LONDON – YouTube said Tuesday that Russell Brand will no longer make money from the video streaming site after several women made allegations of sexual assault against the comedian-turned-influencer.
YouTube said monetization of Brand’s account, which has 6.6 million subscribers, has been suspended “following serious allegations against the creator.”
“This decision applies to all channels that may be owned or operated by Russell Brand,” the Google-owned video service said.
Brand, 48, denies allegations of sexual assault made by four women in a Channel 4 television documentary and The Times and Sunday Times newspapers. The accusers, who have not been named, include one who said she was sexually assaulted during a relationship with him when she was 16. Another woman says Brand raped her in Los Angeles in 2012.
The four allegations date from between 2006 and 2013. London’s Metropolitan Police force said that since those claims were made public it had received a report of a separate sexual assault dating from 2003.
Promoters postponed the remaining dates in a string of live gigs by Brand, who denies the allegations.
Known for his unbridled and risqué standup routines, Brand was a major U.K. star in the early 2000s. He hosted shows on radio and television, wrote memoirs charting his battles with drugs and alcohol, appeared in several Hollywood movies and was briefly married to pop star Katy Perry between 2010 and 2012.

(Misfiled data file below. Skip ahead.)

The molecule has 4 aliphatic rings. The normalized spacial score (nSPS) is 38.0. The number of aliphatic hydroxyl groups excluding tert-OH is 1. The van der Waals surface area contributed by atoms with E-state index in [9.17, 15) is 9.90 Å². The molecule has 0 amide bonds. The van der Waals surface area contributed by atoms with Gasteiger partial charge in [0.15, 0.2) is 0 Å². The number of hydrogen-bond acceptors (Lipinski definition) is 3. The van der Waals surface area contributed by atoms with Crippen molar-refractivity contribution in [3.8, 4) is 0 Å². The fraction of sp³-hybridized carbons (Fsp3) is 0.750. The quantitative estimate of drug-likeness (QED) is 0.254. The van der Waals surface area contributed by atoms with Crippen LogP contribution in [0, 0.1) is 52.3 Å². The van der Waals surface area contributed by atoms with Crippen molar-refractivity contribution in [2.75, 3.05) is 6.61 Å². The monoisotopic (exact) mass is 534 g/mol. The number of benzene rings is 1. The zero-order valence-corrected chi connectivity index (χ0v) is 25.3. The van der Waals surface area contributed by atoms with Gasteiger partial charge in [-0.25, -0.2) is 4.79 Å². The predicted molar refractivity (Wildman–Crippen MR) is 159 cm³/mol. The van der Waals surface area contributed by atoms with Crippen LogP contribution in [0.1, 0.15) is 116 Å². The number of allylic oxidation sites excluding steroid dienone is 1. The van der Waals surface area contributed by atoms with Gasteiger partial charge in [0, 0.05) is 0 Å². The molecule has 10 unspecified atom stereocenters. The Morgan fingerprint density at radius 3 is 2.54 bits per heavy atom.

In recent years Brand has largely disappeared from mainstream media but has built up a large following online with videos mixing wellness and conspiracy theories. His YouTube channel, which has more than 6 million subscribers, has featured COVID-19 conspiracy theories, vaccine misinformation and interviews with controversial broadcasters including Tucker Carlson and Joe Rogan.
He also has continued to tour as a comedian, performing to hundreds of people in a London venue on Saturday. He had been due to perform Tuesday in Windsor, west of London, but promoters said the rest of the tour was being postponed.
Copyright 2023 The Associated Press. All rights reserved. This material may not be published, broadcast, rewritten or redistributed without permission.